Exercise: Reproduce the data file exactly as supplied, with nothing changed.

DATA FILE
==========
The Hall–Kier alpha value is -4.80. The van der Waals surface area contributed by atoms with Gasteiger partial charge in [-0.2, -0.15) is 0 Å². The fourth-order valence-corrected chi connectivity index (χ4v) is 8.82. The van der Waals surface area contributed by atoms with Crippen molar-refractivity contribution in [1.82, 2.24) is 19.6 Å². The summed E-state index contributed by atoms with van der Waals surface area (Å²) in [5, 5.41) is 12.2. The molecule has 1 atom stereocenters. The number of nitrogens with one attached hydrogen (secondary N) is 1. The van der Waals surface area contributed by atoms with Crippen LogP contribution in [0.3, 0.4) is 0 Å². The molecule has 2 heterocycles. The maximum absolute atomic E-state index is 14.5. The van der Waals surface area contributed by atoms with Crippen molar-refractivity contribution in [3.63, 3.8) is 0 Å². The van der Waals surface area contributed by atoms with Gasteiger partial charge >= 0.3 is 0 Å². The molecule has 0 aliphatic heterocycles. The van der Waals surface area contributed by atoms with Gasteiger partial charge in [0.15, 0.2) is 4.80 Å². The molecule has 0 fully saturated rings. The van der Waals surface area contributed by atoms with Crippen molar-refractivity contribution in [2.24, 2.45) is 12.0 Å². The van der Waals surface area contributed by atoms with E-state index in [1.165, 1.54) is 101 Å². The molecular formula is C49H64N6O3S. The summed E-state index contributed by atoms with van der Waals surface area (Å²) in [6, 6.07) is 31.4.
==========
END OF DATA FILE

The Hall–Kier alpha value is -4.80. The van der Waals surface area contributed by atoms with Gasteiger partial charge in [-0.2, -0.15) is 0 Å². The fourth-order valence-corrected chi connectivity index (χ4v) is 8.82. The van der Waals surface area contributed by atoms with Crippen molar-refractivity contribution in [1.82, 2.24) is 19.6 Å². The summed E-state index contributed by atoms with van der Waals surface area (Å²) in [5, 5.41) is 12.2. The molecule has 1 atom stereocenters. The number of nitrogens with one attached hydrogen (secondary N) is 1. The van der Waals surface area contributed by atoms with Crippen LogP contribution in [0.3, 0.4) is 0 Å². The molecule has 2 heterocycles. The maximum absolute atomic E-state index is 14.5. The van der Waals surface area contributed by atoms with Crippen molar-refractivity contribution in [3.63, 3.8) is 0 Å². The van der Waals surface area contributed by atoms with Gasteiger partial charge >= 0.3 is 0 Å². The molecule has 0 aliphatic heterocycles. The van der Waals surface area contributed by atoms with Gasteiger partial charge in [0.15, 0.2) is 4.80 Å². The molecule has 0 fully saturated rings. The van der Waals surface area contributed by atoms with Crippen molar-refractivity contribution in [2.24, 2.45) is 12.0 Å². The van der Waals surface area contributed by atoms with E-state index in [1.165, 1.54) is 101 Å². The molecular formula is C49H64N6O3S. The summed E-state index contributed by atoms with van der Waals surface area (Å²) in [6, 6.07) is 31.4.